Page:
The Negative:  Having a supervisor or co-worker that you do not see eye-to-eye on.

The Positive:  First you need to realize that you cannot change this person.  You might be able to address with this person your frustrations and problem solve how to make the relationship, a productive one while working together, but for some people this might be harder to do.  In these situations I suggest that people look at the positives.  What are the positives?  Look for the positives in the relationship you do have with this person, or what they bring to the department or students.  I would disagree if someone said that a co-worker or supervisor did not bring anything positive to the department.  The very least, for a super negative personality, they bring a new way to look at a problem and allow a department to see where challenges may lay or a new way to tackle something.  If it is your supervisor, use this as a learning experience of what you would like to do differently with those that you supervise in the future or what qualities you feel are important to look for in your next supervisor.

The Negative:  I disagree with a policy or something that I need to do in my job.

The Positive:  EVERYONE has to face this at some point in their career.  What a great learning opportunity!  First, you will need to make the decision of how important this is to you and your code of personal ethics.  If it is something you do not believe ethically you can do, have that discussion with your supervisor, but realize you might need to make a choice (the decision and your job).  If it is something that you completely disagree with, have a conversation with your supervisor.  But perhaps there is some ability to either make a policy change or write new policy for the future.  I find that sometimes researching best practices helps me to sell an idea to someone else, or lets me know that I might have just not wanted to do a task because I found it too difficult and I need to adjust my way of seeing.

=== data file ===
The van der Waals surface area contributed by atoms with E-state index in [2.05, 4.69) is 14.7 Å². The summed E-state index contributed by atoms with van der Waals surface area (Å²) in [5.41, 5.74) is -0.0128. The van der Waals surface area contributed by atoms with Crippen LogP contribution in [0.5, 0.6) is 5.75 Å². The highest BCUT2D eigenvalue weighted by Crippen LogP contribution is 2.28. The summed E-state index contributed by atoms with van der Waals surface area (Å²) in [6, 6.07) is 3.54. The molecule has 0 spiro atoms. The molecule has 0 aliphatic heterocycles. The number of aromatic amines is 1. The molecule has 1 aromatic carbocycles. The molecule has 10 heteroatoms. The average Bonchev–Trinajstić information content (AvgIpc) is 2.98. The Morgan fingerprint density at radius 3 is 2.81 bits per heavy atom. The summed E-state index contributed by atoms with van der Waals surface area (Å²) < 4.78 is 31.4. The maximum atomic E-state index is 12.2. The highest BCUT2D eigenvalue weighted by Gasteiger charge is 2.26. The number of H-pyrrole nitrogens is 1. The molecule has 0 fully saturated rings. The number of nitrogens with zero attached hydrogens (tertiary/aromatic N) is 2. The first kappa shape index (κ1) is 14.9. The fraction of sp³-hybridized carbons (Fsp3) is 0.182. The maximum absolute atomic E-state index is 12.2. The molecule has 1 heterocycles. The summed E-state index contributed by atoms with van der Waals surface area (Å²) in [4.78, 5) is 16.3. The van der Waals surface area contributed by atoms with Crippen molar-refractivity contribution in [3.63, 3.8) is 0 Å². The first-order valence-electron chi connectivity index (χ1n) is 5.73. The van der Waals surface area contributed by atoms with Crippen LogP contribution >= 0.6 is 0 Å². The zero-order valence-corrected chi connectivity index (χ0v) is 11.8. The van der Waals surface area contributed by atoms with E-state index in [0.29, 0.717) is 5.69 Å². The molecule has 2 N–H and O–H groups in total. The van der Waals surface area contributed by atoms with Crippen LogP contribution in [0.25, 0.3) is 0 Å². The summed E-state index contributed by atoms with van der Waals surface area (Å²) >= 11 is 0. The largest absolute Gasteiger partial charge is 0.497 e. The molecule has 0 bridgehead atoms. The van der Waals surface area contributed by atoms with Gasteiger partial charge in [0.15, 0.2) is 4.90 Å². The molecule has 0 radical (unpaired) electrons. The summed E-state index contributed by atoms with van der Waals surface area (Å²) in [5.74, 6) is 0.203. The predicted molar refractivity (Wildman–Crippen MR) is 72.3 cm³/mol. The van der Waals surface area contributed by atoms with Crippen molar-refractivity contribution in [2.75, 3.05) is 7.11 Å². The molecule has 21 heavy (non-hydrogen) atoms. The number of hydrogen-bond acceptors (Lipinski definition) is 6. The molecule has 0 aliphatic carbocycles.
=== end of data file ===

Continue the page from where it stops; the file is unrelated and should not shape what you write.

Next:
The Negative:  I have outgrown my current position, am looking for the next step, but am having a hard time finding the perfect job.

The Positive:  How do you keep yourself motivated in this situation, without becoming the negative thorn in the department?  THIS can be DIFFICULT!  First, sit down and think about what that next step is for you.  What are some ways in your current position, you might be able to work with your supervisor to get those opportunities.  What areas in your current position could you really put your stamp on, make shine, and leave a legacy?  Perhaps some small change will make a big impact on your outlook at the job-take a class, start a new degree, join the gym, get to know other professionals at your college or university better.  Instead of coasting through the position, step up and make some opportunities for yourself.

These are examples of situations I have either found myself in, or found myself listening to others talk about.  If you have additional ways you would handle these situations, please feel free to add comments.  If you have other common situations that people vent about with a stratgy you use to make that negative a positive, please feel free to share your thoughts.

“A man is but the product of his thoughts what he thinks, he becomes.”

–Mahatma Gandhi

Kelly S. Hennessy

Director of Residential Education

The College of New Jersey


1 Comment

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One response to “Making a Negative a Positive

  1. Courtney

    Kelly this is so great!! I’d love to work for you someday, this outlook is so important not only for other professionals but for students. Great post:)